Fortunately, God came to the rescue. According to Rav Avdimi: “The Holy One, blessed is He, lowered the [uprooted] mountain over them like a bucket, and said to them, ‘If you accept the Torah, fine; but if not, here will be your grave.” (Talmud Shabbat 88a) Sometimes, the ardor of the proposal makes all the difference.
The Qur’an refers to this incident: “We raised the Mountain over you saying: Hold firm to what we have given you, and study its commandments; so that you may attain piety towards God, (as God lovers) and His protection (as God’s beloveds).” (2:63)
The whole nation’s fate stands under the shadow of mount Sinai, and this explains the miracle of all Israel agreeing to the covenant. This may be the reason why Musa is the only prophet whose book comes not from an angel but directly from Allah.
Individuals who hear a prophet may choose to believe or disbelieve, but in this case God Almighty makes “an offer that you can’t refuse,” so, as far as Judaism is concerned, everyone of the Children of Israel has to struggle for all generations to come, with living up to the covenant their ancestors chose to enter into at Mount Sinai.
This concept, of a chosen (by being pressed into being a) choosing people, can and among many ultra orthodox Jews has, lead to exaggerated and self-righteous feelings of pride.
When the Qur’an (7:171) mentions another time this same event, when the Mount was moved above the Children of Israel, this verse is followed by a reminder in 7:172 that “children of Adam” were all made bear witness against their own souls: “‘Am I not your Lord?’ They said ‘Yes, we do bear witness.” God Almighty made a covenant with all individuals “lest [they] should say on the Day of Resurrection, ‘We were indeed unaware of this’”.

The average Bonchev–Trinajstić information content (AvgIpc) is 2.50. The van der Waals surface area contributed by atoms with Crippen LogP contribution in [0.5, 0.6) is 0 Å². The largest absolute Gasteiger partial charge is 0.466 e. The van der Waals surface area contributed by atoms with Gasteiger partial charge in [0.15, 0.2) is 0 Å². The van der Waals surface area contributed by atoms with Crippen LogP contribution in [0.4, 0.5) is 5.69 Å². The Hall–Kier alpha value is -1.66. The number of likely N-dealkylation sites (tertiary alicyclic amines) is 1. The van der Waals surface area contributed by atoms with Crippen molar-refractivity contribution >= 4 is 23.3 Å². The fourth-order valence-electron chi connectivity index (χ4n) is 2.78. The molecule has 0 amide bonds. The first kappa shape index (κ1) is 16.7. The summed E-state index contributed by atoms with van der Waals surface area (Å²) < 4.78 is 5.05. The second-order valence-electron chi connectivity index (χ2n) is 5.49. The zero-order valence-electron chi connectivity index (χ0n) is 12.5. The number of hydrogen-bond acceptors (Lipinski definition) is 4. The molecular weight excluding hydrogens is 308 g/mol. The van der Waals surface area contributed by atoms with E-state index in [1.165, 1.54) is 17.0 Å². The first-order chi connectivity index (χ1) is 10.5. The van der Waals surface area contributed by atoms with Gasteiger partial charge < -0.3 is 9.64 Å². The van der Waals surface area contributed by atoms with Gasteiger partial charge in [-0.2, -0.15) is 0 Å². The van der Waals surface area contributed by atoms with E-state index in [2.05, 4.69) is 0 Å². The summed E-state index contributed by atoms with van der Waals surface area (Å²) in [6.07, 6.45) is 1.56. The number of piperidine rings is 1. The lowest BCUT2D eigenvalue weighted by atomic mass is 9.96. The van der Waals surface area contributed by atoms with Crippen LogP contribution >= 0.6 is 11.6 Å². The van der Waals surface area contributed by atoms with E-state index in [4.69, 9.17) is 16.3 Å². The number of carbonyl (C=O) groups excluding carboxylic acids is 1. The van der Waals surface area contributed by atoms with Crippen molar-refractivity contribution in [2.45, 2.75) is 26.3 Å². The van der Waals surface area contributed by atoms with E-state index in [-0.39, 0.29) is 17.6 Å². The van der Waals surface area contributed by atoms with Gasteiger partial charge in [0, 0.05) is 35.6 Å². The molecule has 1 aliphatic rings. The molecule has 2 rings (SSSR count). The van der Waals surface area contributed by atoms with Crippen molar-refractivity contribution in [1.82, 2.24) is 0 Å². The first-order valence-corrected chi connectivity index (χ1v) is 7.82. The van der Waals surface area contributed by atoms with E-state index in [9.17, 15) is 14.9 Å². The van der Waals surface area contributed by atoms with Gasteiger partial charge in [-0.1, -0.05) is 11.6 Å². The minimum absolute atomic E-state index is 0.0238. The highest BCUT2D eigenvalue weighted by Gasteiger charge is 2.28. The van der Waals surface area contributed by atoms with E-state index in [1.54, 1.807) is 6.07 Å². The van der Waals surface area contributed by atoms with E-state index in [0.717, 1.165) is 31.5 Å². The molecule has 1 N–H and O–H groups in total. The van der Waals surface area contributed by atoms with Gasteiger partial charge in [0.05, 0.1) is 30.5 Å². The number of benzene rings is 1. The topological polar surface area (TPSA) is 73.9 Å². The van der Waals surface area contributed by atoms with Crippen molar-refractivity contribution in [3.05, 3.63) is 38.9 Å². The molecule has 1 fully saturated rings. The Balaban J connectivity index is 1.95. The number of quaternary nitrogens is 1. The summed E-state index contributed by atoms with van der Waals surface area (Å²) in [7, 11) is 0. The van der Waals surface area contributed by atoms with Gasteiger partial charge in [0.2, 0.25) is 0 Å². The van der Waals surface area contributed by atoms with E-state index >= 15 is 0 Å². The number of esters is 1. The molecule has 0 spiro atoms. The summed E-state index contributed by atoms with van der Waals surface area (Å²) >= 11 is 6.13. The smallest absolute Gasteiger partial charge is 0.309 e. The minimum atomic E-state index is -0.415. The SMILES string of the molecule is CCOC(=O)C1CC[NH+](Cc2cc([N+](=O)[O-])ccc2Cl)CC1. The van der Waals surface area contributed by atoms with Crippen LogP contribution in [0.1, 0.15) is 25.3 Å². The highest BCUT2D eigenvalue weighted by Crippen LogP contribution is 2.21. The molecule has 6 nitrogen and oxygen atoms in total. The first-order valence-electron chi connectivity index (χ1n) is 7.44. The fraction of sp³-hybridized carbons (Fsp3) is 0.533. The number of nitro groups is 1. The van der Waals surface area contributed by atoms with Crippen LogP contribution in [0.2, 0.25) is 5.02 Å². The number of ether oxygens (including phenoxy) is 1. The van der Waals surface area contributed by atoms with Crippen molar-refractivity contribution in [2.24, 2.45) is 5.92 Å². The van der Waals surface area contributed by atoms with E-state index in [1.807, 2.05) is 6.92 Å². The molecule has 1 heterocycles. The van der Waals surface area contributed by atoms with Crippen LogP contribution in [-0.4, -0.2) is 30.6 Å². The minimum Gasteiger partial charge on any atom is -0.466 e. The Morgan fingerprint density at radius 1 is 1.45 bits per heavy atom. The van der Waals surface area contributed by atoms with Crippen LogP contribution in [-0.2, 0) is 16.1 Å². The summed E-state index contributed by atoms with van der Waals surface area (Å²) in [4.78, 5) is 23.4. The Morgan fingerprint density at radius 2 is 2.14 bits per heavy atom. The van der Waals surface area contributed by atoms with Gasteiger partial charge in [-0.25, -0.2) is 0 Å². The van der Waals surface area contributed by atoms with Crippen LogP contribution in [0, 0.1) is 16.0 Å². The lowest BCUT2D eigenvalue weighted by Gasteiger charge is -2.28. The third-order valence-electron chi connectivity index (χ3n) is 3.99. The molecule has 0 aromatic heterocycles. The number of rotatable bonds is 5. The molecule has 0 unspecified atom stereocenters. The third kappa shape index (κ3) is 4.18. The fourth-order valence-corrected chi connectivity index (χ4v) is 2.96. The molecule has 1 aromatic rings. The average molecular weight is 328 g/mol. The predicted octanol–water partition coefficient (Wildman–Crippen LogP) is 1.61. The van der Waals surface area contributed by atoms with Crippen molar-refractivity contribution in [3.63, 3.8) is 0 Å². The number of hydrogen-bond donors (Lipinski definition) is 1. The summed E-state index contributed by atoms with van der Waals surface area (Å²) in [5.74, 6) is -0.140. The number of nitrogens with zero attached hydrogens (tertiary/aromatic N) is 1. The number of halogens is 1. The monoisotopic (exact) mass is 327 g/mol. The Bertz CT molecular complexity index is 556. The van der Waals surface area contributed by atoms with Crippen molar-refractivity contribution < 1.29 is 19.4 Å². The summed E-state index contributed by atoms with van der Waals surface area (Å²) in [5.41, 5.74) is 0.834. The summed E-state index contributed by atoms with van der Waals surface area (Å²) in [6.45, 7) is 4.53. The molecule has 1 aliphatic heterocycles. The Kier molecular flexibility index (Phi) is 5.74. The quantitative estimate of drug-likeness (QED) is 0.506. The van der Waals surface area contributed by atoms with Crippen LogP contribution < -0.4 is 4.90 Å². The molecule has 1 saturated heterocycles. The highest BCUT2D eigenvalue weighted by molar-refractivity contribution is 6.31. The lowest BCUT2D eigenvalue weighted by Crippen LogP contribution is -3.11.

Thus, while loyalty to the commitment one’s ancestors made at Mount Sinai may inspire greater effort for Jews in following God’s will, when Jews, like Muslims, Christians and everyone else on earth face judgement on the Day of Resurrection, we are all judged as individuals. As Prophet Abraham says: “Do not forsake me on the Day of Resurrection, a day where neither money nor children will benefit except whoever meets Allah with a sound heart” (26:87-89).
This reminder by the Qur’an that no religious community should be self-righteous; is similar to that of prophet Amos who tells the Children of Israel, “Are you not like the Children of Ethiopia to me, O Children of Israel? says God. Did I not redeem Israel from Egypt, and the Philistines from Caphtor, and the Syrians from Kir?” (Amos 9:7)
I myself see the Torah’s description of the descendants of Prophets Abraham, Isaac and Jacob/Israel as destined to become the first chosen people, as a testimony about the significance of Prophet Abraham himself, who Islamic tradition asserts received a Sacred Scripture in Ramadan as the Qur’an states: ”Indeed, this is in the former scriptures; the scriptures of Abraham and Moses. (87:19) and “Or has he not been informed of what was in the scriptures of Moses and Abraham (53:36)
For very many centuries Abraham’s faithful descendants within the Children of Israel were the only monotheistic community that survived. Jews could have credited this situation to their own spiritual qualities. But the Torah teaches Jews not to be proud of themselves for being the first monotheistic community to survive long after their messenger was gone; because it was God’s choice to choose them.
Their only choice was to always be conscious of, and obligated by, God’s choice; to remain loyal to their ancestors pledge at Mount Sinai: “We will do.” In every generation a party failed and another party remained loyal. Thus it will be for all Jews and for all other religious communities until Judgement Day.
Rabbi Maller’s web site is: www.rabbimaller.com. His new book ‘Judaism and Islam as Synergistic Monotheisms: A Reform Rabbi’s Reflections on the Profound Connectedness of Islam and Judaism’ (a collection of 31 articles by Rabbi Maller previously published by Islamic web sites) is now for sale ($15) on Amazon and Morebooks.